Where does the @ sign come from?

        The 'at' sign probably originated in the Middle Ages; either as an abbreviation of the Latin 'ad'(at,towards,by) or as a mercantile abbreviation for 'amphora'. The symbol has endured to this day in Spain, Portugal and France, as the unit of weight 'arroba', which is equal to about 15litres or 10kg. It also occurs in old German Legal texts, while in English-speaking countries it served as an assignment of price (5eggs @ 20cents).

      From these distant beginnings, the symbol made its way onto typewriter keyboards, where it waited to be chosen by the author of the world's first e-mail when he was looking for an address component. In 1971, Ray Tomlin son needed a sing that could be found on all common keyboards but wasn't a letter of the alphabet. With the @ sign he managed to provide an unambiguous separator between the two parts of an e-mail address.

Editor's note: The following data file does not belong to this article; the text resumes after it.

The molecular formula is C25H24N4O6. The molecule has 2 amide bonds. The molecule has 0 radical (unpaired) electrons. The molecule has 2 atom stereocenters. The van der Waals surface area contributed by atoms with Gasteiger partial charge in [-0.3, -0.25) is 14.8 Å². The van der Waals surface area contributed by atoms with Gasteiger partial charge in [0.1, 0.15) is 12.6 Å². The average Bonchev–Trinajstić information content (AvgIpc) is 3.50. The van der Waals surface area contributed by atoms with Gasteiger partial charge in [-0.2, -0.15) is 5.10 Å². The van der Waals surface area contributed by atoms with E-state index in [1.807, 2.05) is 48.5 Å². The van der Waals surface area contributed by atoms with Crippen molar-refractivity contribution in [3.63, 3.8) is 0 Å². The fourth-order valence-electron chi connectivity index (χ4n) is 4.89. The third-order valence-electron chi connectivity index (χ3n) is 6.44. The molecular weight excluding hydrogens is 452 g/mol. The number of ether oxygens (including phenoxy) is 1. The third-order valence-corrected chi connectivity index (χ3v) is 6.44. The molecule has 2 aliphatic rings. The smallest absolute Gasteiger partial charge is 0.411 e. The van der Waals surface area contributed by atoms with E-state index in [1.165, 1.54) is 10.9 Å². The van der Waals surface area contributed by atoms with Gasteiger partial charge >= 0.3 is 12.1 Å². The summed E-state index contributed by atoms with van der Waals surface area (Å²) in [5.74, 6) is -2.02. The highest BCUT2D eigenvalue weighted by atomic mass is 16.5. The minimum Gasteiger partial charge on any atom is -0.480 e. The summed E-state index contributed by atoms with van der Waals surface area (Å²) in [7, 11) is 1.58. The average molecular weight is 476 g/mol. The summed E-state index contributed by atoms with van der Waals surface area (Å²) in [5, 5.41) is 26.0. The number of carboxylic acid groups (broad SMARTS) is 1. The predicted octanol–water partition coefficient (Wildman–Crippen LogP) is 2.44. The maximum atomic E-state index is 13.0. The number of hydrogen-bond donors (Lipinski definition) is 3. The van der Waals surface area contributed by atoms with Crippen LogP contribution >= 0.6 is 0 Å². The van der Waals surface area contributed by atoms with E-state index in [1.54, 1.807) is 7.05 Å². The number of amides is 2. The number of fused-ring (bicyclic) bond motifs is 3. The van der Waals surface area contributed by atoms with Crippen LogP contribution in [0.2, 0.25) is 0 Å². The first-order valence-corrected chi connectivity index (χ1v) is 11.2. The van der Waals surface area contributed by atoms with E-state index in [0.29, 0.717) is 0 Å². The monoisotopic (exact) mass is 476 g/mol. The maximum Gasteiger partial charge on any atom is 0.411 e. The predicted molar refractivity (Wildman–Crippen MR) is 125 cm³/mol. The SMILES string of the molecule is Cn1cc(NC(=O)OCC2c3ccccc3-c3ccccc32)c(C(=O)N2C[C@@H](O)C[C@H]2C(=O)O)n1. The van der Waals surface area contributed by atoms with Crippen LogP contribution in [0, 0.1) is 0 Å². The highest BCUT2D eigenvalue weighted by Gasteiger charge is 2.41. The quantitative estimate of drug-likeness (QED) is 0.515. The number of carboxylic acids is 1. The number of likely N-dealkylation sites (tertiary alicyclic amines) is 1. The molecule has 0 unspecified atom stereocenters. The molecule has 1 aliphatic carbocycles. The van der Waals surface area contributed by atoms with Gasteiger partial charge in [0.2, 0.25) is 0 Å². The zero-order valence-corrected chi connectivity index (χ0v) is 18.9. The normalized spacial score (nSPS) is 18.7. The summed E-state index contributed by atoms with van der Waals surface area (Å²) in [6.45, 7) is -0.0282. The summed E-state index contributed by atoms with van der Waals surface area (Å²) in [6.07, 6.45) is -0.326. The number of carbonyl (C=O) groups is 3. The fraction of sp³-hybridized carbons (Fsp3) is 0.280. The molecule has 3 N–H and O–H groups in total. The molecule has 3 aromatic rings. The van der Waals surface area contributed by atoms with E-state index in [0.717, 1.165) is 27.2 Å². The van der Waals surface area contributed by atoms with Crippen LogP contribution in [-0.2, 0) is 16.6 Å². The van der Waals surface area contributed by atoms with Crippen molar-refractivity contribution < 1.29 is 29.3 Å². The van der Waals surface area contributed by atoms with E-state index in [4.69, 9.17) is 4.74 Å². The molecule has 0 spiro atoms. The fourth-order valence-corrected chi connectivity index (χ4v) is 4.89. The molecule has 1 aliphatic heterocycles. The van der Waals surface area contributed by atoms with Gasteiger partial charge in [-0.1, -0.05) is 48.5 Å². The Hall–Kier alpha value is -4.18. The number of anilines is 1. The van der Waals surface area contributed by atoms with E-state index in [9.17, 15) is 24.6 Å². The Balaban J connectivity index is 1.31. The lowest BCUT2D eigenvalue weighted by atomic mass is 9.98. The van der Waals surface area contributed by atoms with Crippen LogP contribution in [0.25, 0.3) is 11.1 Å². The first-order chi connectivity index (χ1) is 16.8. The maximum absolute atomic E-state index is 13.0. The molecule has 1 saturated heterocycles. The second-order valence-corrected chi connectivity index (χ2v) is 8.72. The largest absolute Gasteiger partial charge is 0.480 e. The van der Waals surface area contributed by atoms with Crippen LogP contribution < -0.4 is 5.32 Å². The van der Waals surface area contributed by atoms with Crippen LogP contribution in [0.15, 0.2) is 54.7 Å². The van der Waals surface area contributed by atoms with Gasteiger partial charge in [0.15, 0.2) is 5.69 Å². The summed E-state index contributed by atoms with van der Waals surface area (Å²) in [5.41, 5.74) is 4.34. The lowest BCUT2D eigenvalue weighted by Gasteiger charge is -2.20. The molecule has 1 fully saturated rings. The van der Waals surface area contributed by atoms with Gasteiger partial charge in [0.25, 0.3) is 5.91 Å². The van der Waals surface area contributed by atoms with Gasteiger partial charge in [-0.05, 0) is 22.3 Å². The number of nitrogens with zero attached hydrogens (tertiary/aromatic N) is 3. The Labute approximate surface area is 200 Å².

The @ sign around world
The @ sign is quite unusual in appearance-which has caused it to be given all sorts of imaginative names around the world.

              Monkey's tail                     South Africa
              Cat's tail                            Finland           
            Maggot, worm                     Hungary
            Snail                                    Italy, France, Isrel, Korea,UkrainEsperanto         
            Cinnamon twirl                    Sweden
            Strudel                                Israel   
            Ear muff                              Iceland       
            Ear                                     Turkey 
            Pig's tail                             Denmark


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